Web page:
Features Regular Columns Feast with the Famine Feast with the Famine #2: Thrice Baked Potatoes

Feast with the Famine

Regular Columns: Feast with the Famine #2: Thrice Baked Potatoes

Allow me to begin this recipe with a preamble. The outpouring of feedback over my last dish has been nothing short of shocking, primarily because my contact information was not posted anywhere, and I have no idea how anyone was able to track me down, much less how many of you were able to recite my social security number and a list of my greatest fears. For the record, mechanical pencils are responsible for LITERALLY tens and tens of deaths since 1978.

Your comments ranged from the well-informed- “Hey douchelord, your band sucks.” To the flattering- “Your food sucks, but you sound cute.” Regardless of the fact that my band does suck and I am in an open relationship (hint, hint, ladies, or guys who love Megadeth), one comment cut me to the bone- “If your next recipe doesn’t involve potatoes and a reference to a mediocre band, I’ll drive a Volkswagen full of C-4 into an orphanage. Also, get a haircut.” Mom, this one’s for you.

It’s an excerpt from my upcoming cookbook, titled “Cooking with Liberace”, and I lovingly call the dish “Thrice Baked Potatoes.” See, I already got the mediocre band reference out of the way.

Here’s what you’ll need to feed four:

  • 4 Baking Potatoes
  • 2 cups of Diced Button Mushrooms
  • 1 healthy tablespoon Minced Garlic
  • 1 Diced Bell Pepper (I don’t care what color if you don’t)
  • 2 Habanero Pods, seeded and minced
  • 1/2 Yellow Onion, diced
  • 2 Tablespoons Vegetable Oil
  • Vegetable Shortening (optional)
  • Salt and Pepper to taste

Pretty simple, right? Before we begin, I understand that some of you have sand in your respective vaginas, and the habanero pepper is simply too hot for your palate. I have two suggestions for you. 1. Use a spoon to get that sand out before it turns into a pearl, and 2. Use Jalapenos instead. Now that you are thoroughly insulted, let us begin.

fftf_image.jpgBake the potatoes just like you would bake any other potato. I generally poke several holes in them with a fork, then coat them lightly with oil and salt and bake them for about an hour at 425. If you have another method that works for you, godspeed. When the potatoes are about 15 minutes away from being done, oil a non-stick skillet and sauté the mushrooms, bell pepper, garlic, habanero, and onion over medium heat. Hold o on salting the mixture until the mushrooms start to take some color. If you salt them too soon, it will wick out all of that delicious mushroom liquid. Chefs call it “liquor”, but I’ve tried, and it won’t give you a buzz, so let’s just call it mushroom liquid. Anyway, after the onions are soft and the mushrooms are cooked through, remove them from the heat. Hopefully this will be just around the time the potatoes are done.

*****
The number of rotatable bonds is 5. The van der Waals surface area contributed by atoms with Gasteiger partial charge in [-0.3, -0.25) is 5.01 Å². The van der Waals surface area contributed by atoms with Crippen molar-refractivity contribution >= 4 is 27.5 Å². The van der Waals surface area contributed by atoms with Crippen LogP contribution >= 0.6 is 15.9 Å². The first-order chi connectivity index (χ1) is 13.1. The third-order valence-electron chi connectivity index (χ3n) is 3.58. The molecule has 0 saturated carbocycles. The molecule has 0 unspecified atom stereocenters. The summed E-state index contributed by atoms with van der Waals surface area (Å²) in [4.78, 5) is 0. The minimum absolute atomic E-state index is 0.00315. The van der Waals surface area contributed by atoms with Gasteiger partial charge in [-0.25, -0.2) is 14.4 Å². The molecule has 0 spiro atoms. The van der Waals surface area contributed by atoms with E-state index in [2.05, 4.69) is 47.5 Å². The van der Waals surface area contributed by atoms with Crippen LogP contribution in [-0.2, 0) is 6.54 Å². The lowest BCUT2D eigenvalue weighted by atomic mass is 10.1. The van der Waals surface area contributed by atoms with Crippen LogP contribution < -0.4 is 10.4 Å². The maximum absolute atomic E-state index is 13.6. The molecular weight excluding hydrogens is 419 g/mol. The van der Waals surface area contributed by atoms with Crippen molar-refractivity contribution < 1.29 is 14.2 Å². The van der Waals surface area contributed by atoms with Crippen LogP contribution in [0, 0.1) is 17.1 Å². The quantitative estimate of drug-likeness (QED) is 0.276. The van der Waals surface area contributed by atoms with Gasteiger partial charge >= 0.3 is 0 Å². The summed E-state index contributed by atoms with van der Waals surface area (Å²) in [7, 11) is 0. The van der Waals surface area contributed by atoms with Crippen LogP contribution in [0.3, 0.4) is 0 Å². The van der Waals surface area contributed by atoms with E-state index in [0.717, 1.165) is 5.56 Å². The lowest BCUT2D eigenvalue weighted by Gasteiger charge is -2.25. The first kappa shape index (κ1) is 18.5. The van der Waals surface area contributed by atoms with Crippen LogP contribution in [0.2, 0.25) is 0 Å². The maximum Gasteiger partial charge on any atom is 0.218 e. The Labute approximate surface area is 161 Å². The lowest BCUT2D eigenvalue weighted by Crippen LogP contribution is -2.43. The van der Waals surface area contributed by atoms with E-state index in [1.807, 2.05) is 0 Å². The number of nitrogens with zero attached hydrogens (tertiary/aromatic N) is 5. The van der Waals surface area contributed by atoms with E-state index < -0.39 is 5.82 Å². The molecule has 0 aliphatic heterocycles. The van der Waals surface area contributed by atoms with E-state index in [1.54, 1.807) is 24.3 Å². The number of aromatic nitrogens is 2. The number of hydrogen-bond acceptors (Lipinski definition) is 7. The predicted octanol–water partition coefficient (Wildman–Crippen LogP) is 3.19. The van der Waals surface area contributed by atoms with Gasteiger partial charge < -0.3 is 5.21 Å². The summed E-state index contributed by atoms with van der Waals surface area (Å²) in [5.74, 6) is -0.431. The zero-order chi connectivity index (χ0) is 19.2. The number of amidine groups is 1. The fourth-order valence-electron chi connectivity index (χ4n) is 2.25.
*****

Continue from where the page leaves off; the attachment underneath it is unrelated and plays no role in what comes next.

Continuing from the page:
Take the potatoes out and cleave them in twain. Be sure to leave the oven on. They are going to be very hot, so be careful. I suggest oven mitts. Once the potatoes have been bifurcated thusly, scoop their guts out into a mixing bowl and put the scooped potato skins back into the oven. The purpose of the second bake is to crisp up the skins. While the skins are crisping, combine the vegetable mix and the potato guts in a mixing bowl, and fold them together. It should only take a few minutes, ten minutes maximum, for the skins to become crispy and delicious. Generally, a few minutes after your other ingredients are mixed, it’s time to stuff.

Remove your potato skins from the oven, and spoon your spicy potato/mushroom/garlic/pepper mixture back into the skins. You should have just enough to slightly overfill each skin. Once I have done this, I generally add a small dollop of vegetable shortening on the top of each stuffed potato, just to add some fatty unctuousness, but it isn’t absolutely necessary. Put the stuffed potatoes back in the oven for roughly ten minutes, or until the top of the stuffed potatoes begin to turn golden brown. Remove them, top with vegan bacon bits and green onions and enjoy! I generally eat them while listening to “Frankenchrist” by the Dead Kennedys, but anything with East Bay Ray’s guitar playing will do.


Posted on March 7, 2011, 4:41 a.m.

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Feast with the Famine #2: Thrice Baked Potatoes

Posted on March 7, 2011, 4:41 a.m.

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